That was quite a week, wasn’t it? Someone’s been busy. All I did was go to work, get a haircut, and try not to lose my damned mind over every New York Times app notification. Even my trusty Lamy 2000 fell apart.
At least Zen has had a great week. In between “spa treatments” (read: subcutaneous fluids) she’s been hand-fed baby food and otherwise fussed over pretty much non-stop.
For every task I completed, I added three more to my to-do list. And next week begins with catalog upgrades, which means downtime, which means falling even further behind. January: snowed under on both metaphorical and literal levels.
FunkyPlaid and I watched an episode of Daredevil, but were too bored to continue. We moved on to Black Mirror, which is terrific but probably not the best thing to be watching at the moment.
Aurally, it’s mostly movie soundtracks and Jelly Roll Morton for me.
Noodler’s Ottoman Azure: deep sapphire blue with plenty of shading for capturing the nuances of melancholy.
Featured photo: the sign we put up in our yard.
So many things were disrupted this week that I don’t know where to start. I’ll start with the most important: despite a health scare, Zen is okay.
On Thursday morning, Zen started to show signs of discomfort due to constipation, and by the early afternoon her health appeared to have deteriorated rather quickly. Despite our vet being closed due to the weather, we managed to get her an appointment with an emergency vet six miles away. But neither FunkyPlaid nor I could drive due to the state of the roads. Portland’s largest cab company had just stopped answering the phone, and another cab company let me schedule a cab ride hours in advance but then never called to tell me that they were running 30-45 minutes behind schedule. Thank goodness for Lyft drivers with chains and 4-wheel drive.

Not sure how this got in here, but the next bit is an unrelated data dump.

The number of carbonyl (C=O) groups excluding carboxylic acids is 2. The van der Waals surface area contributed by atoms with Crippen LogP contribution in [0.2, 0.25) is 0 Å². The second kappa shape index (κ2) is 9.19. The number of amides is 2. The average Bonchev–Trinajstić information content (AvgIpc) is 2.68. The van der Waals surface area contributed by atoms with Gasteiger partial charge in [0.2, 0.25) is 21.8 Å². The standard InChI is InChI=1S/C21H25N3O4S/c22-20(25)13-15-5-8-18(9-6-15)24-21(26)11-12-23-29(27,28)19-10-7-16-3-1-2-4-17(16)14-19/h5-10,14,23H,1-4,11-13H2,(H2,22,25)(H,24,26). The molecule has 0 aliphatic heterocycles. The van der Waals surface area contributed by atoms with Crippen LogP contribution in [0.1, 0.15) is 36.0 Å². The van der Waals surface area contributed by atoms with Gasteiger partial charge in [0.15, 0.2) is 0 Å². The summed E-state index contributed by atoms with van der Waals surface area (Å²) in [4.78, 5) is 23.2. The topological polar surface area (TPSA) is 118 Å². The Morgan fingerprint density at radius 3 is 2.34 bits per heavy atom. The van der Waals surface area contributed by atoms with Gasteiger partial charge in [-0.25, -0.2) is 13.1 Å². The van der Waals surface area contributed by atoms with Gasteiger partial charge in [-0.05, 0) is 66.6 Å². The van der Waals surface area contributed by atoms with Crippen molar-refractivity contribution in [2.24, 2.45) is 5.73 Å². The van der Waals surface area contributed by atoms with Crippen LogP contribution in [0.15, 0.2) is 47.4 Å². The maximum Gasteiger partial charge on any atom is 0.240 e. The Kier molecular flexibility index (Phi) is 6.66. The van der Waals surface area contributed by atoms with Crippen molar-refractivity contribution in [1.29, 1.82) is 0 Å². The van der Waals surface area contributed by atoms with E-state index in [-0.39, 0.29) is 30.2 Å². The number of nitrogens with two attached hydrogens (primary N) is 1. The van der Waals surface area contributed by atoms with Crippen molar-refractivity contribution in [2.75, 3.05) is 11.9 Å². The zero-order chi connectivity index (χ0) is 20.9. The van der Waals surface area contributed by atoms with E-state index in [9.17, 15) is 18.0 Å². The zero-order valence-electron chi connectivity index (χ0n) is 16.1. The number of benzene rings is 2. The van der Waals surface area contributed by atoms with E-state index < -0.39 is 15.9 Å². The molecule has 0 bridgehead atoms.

48 hours of hospitalization later, Zen is starting to approach her old self. She is still worn out from the procedures, but she is eating and drinking and purring and cuddling. Right now she is happily curled up in her favorite cardboard box. Her prognosis is good, especially for a cat about to turn twenty, and I am so grateful.
Of course, I have been a total wreck over this, plus I came down with my own illness on Thursday morning (a standard yet persistent head-cold), so it has not been the greatest of weeks on record.
And then there’s the snowpocalypse. Portland pretty much shut down on Tuesday evening and started to open back up again on Friday morning, but as of this writing the roads in our neighborhood are still packed with snow and ice. FunkyPlaid has been an expert forager, but I’m really, really, really tired of not being able to do basic things like drive to work or even walk to the bus stop safely.
I only had a two-day work week, and although I tried to enjoy the enforced downtime I am fairly stressed about everything that has piled up and is waiting for me tomorrow morning. RescueTime tells me that I have been 50% productive this week, which seems high for being snowed in and having a sick cat and the lurgy.